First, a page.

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- More than 3,500 police planned for Boston Marathon
- Ottawa day care suspends 2-year-old for ‘outside’ cheese sandwich
- Liam Neeson tells NYC mayor to ‘man up’ in horse carriage fight
- Real-life Dr. Doolittle to reveal how to talk to animals
- Climate change could bring back smallpox, researchers say
- Shoe-bomb witness to speak from London at N.Y. trial
Inside the Beltway
No freak show
TUN Network representatives are on Capitol Hill this week introducing a most unique cable-television venture geared toward young adults.
The vision of the network, which is being launched this month in several states: “To be the premiere cable and Internet destination for university students around the world.”
TUN’s chief executive officer, Alex Lightman, says the overall aim is to “provide an inspiring alternative to MTV for 18- to 24-year-olds, with content from the best and the brightest and an editorial spirit emphasizing self-reliance, self-discipline, success-orientation and entrepreneurial dynamism rather than prepackaged rage against authentic leadership and commodified dissent.”
Founded in Muncie, Ind., with production offices in Santa Monica, Calif., the 24-hour digital cable channel — specifically designed for the collegiate age demographic 18 to 24 — plans to utilize the creative work of university students from around the country in film, technology, fine arts, business, and research and development.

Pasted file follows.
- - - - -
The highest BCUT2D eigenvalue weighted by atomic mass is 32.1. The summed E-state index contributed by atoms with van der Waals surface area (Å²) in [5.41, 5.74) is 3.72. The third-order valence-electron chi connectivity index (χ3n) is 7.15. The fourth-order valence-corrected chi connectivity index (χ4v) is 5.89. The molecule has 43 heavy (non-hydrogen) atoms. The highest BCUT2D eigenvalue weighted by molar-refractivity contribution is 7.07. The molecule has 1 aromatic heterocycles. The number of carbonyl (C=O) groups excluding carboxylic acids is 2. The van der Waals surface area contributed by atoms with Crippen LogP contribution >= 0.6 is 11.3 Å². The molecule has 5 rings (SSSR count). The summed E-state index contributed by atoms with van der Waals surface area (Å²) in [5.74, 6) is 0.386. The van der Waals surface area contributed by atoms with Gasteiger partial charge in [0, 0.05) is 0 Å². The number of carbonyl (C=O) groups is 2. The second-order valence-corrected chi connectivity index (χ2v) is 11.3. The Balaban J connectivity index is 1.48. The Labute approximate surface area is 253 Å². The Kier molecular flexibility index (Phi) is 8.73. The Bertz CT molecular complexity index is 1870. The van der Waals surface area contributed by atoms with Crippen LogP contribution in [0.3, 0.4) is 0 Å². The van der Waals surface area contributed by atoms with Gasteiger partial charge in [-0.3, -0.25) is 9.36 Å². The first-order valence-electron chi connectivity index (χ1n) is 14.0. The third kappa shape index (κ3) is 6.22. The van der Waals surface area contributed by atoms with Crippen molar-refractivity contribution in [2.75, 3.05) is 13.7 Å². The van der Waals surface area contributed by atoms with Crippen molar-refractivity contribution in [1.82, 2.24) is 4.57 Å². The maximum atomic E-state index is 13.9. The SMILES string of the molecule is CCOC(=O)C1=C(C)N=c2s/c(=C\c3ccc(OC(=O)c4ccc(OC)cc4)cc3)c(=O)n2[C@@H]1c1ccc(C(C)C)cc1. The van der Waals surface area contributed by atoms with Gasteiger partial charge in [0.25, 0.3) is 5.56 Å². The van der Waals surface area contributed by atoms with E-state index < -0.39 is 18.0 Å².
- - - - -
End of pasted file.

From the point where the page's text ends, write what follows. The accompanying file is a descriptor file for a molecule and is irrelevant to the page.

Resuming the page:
The network cites one report stating: “The college student is the demographic that Madison Avenue cares most about, because this group has not yet formed specific brand allegiances or set buying patterns and is thus more susceptible to advertising. The 18- to 24-year-old is considered the most easily programmable type of person, and therefore this is the most marketable group.”
The demographic, including 17 million U.S. college students in 2002, has an estimated $150 billion in disposable income.
“Instead of trying to guess what young people want, as some channels do, TUN taps into their creative resources and lets them produce what they want to see,” the network states.
In a most unfashionable poll, Time asked the campaign staffs of top Democratic presidential contenders where they shop for clothes. The answers: Howard Dean (Gap), John Kerry (American Eagle), Wesley Clark (J. Crew), John Edwards (Banana Republic), Joe Lieberman (Urban Outfitters) and Dennis Kucinich (Salvation Army).
Come on, is this poll serious?
Admits the magazine: “Polling … based on one to six interns we pretty much randomly grabbed.”
John McCaslin, a nationally syndicated columnist, can be reached at 202/636-3284 or firstname.lastname@example.org.
By David Keene
Conference showed that the values Reagan cherished still endure
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